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great film portrays some costs of devilishly difficult moral choices
"Night Catches Us" is the best art-house film I've seen in several months. In fact it bests a lot of the current main-screen fare. It deserves better than the quiet and uneven release it seems destined for.
I saw it back-to-back with the Oscar contender "The King's Speech". It balanced the double bill reasonably well. Although "The King's Speech" is of course superior, the comparison wasn't simply ridiculous.
I saw it twice ...which I often do with films I really like, as I tend to miss too many things the first time.
It's not moralistic. Both sides of survival vs. justice, violence vs. pacifism, united front vs. paranoia, victims vs. victimizers, and this generation vs. the next generation are portrayed sympathetically. Although at first glance one particular style of being seems to be being touted over the others, just a little reflection reveals that the film actually revels in moral ambiguity. Some characters manage to stay on the good side of the respectability line at all times, even while their inner demons are picked up and expressed -sometimes in socially unacceptable ways- by others around them. The camera notices more latent contradictions than the story ever delves into. For example the reverend was apparently beloved by the neighborhood, yet also lived in by far the finest house in the whole area.
The film isn't a polemic and doesn't seem to consciously attempt to portray cops in a bad light. Yet it doesn't shy away from sketches of substantial police bad attitude and violence.
"Night Catches Us" makes liberal use of art-house stylistic conventions. For example the confused, tangled, and partially submerged thoughts of a character are portrayed not by talking about them or even by seeing them in action, but by long leisurely shots from underneath of the crossed branches of overgrown vegetation. For another example, a character's longing for stability and tranquility is portrayed by lengthy shots of the proverbial babbling brook.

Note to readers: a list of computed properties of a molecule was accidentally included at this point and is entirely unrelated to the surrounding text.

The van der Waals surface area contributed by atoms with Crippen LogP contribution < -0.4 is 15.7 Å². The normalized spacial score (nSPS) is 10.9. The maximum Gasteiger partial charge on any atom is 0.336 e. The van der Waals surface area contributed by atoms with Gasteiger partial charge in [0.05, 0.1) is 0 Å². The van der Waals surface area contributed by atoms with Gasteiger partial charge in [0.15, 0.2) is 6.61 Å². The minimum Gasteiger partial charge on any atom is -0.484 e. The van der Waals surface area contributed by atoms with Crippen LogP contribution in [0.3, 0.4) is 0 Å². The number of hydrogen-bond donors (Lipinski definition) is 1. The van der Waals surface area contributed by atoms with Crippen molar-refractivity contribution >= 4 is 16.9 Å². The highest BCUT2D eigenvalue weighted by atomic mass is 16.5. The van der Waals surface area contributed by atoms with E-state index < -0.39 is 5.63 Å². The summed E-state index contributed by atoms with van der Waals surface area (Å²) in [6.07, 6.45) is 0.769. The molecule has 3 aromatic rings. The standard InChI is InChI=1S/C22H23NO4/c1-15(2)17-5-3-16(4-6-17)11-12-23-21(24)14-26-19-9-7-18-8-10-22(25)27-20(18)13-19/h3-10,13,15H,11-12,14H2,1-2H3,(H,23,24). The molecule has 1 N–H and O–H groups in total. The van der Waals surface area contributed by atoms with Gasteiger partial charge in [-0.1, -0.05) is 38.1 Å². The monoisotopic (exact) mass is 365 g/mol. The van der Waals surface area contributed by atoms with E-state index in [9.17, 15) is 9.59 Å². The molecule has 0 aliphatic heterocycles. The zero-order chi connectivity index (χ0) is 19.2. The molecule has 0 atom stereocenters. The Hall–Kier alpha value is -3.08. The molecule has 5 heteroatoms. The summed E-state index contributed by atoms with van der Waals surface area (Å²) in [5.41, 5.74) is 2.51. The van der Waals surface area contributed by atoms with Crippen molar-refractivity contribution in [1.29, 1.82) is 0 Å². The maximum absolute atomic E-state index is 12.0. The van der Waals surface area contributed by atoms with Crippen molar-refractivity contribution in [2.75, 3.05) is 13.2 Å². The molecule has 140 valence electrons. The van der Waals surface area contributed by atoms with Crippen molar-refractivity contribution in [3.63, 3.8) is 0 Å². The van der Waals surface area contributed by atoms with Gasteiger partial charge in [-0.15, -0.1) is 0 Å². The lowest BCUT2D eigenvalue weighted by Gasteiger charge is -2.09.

I wasn't irritated by the pacing. The film is by no means an action flick or a taut thriller, but I didn't find it like watching paint dry either. I tend to like slower paced films anyway (which of course doesn't mean everybody else will too:-). The most similarly paced movie that comes to mind is Clint Eastood's recent "Hereafter"; if you thought that was impossibly slow you'll probably have the same reaction to "Night Catches Us", but if that character exposition and portrayal of small events grabbed you this likely will too.
All the action takes place over just a few days in 1976. A block of important events that happened about a decade earlier is described mainly through bits of dialog. There are no visual flashbacks nor dream sequences (except of course for the occasional interspersed archival Black Panthers footage).
I found the acting quite good. It doesn't bowl you over as the greatest thing you've seen in years; but it's by no means "just workmanlike". Quite often meaning is communicated not by dialog but by subtle body language or facial expressions, which the actors seem fully up to. Both the individual characters and the chemistry between the characters are believably convincing.
I found the situation (or plot if you prefer to think of it that way) simple and complex at the same time. It's simple in that once you finally grasp it you can describe the whole thing in one short paragraph, and in that if you're one of those people who instantly "get" most movie clues you might be able to divine the whole thing well in advance. On the other hand it's complex in that it's revealed only one tiny bit at a time -sometimes in dialog and sometimes visually- so the whole movie can become a "mystery" to be solved if that's your preference.
5 of 7 people found this review helpful.
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